Monday, 12 September 2016

A poem by Katie Munnik

Grey


The week of our sister’s wedding, we painted the basement stairs.
Grey, not industrial, not cosy either.
Practical like nickels or skate blades,
work socks, sidewalks, pigeon grey.
We started at the top
but after a step or two,
reconsidered.
The stairs were too steep for the two of us,
daughters still at home,
jostled for space, trying to keep our balance,
worrying about falling or dropping the brush.
So we lowered ourselves, stretched
reaching toes down past the wet paint,
elbows and knees extended as far as they would go
to start again at the bottom.

I hoped our little brother would stay where he was.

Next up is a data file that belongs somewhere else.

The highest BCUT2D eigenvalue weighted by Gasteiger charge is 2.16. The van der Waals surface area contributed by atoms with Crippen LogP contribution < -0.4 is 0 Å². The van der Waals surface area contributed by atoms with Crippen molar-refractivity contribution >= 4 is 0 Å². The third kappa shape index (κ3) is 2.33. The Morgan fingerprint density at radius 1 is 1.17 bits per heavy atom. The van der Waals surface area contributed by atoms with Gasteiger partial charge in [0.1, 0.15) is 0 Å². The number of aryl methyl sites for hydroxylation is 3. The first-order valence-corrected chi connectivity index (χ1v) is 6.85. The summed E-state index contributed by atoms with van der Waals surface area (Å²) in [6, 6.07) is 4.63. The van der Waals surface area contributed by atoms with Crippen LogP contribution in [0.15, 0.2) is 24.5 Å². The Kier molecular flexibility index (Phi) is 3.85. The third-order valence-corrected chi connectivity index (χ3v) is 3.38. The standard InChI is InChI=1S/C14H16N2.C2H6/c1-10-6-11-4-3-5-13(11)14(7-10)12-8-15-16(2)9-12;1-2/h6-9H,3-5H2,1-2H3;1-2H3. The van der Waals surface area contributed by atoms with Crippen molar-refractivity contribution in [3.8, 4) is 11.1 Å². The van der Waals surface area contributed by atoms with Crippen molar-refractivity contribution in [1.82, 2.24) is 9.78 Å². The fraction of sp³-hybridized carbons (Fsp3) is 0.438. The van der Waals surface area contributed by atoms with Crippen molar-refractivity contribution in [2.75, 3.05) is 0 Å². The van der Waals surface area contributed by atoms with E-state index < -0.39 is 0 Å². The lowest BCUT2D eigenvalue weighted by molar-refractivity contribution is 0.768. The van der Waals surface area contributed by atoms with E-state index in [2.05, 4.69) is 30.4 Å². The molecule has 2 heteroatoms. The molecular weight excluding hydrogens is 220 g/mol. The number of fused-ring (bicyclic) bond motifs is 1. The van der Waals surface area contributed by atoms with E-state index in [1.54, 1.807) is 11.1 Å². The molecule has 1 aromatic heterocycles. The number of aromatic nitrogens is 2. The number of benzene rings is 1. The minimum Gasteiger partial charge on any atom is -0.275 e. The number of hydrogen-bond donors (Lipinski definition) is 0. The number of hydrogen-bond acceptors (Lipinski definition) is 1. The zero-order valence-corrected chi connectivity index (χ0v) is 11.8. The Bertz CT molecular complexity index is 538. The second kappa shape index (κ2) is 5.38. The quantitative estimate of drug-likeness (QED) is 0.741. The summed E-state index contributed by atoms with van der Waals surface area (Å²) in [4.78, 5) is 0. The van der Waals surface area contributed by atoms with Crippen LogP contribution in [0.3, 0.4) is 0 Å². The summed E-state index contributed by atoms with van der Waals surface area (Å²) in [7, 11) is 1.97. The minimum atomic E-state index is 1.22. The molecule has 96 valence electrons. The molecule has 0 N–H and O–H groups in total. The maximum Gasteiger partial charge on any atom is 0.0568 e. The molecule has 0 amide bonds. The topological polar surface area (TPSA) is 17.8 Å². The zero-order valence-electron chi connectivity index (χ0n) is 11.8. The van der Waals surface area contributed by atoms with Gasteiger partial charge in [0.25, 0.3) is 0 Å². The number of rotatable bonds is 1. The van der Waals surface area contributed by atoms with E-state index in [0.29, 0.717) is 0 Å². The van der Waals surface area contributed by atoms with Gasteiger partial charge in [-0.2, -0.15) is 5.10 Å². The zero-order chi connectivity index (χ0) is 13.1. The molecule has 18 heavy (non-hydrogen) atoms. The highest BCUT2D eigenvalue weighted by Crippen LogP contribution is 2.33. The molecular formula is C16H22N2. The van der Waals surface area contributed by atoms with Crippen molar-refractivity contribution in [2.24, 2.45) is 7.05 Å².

Outside hunting for ladybugs, likely,
behind the garden shed.
We should have laid newspaper at the top of the stairs
to warn him
or told our mother
or made a sign.

Instead, we decided we only needed an escape route ourselves.
The basement window might work,
with a stool and a shove or two,
if we could manage to pop the bars from their brackets
the way Dad showed us, the day he installed the smoke detector.
We hatched a better plan.
We would paint every second step, then long-leg it back upstairs,
drink lemonade in the sun, catch ladybugs ourselves,
work on our perfect bridesmaids tans
until the paint dried.

It was a good plan, twenty-one years ago Thursday.
Maybe someday, I am very sure
we’ll go back down and paint the rest.




About Katie Munnik
I am a Canadian writer living in Cardiff, UK. My prose, poetry and creative non-fiction work has appeared in several magazines and anthologies, in newspapers across Canada and on CBC radio. I recently completed fiction mentorship through the Humber School for Writers in Toronto, Canada.
@messy_table

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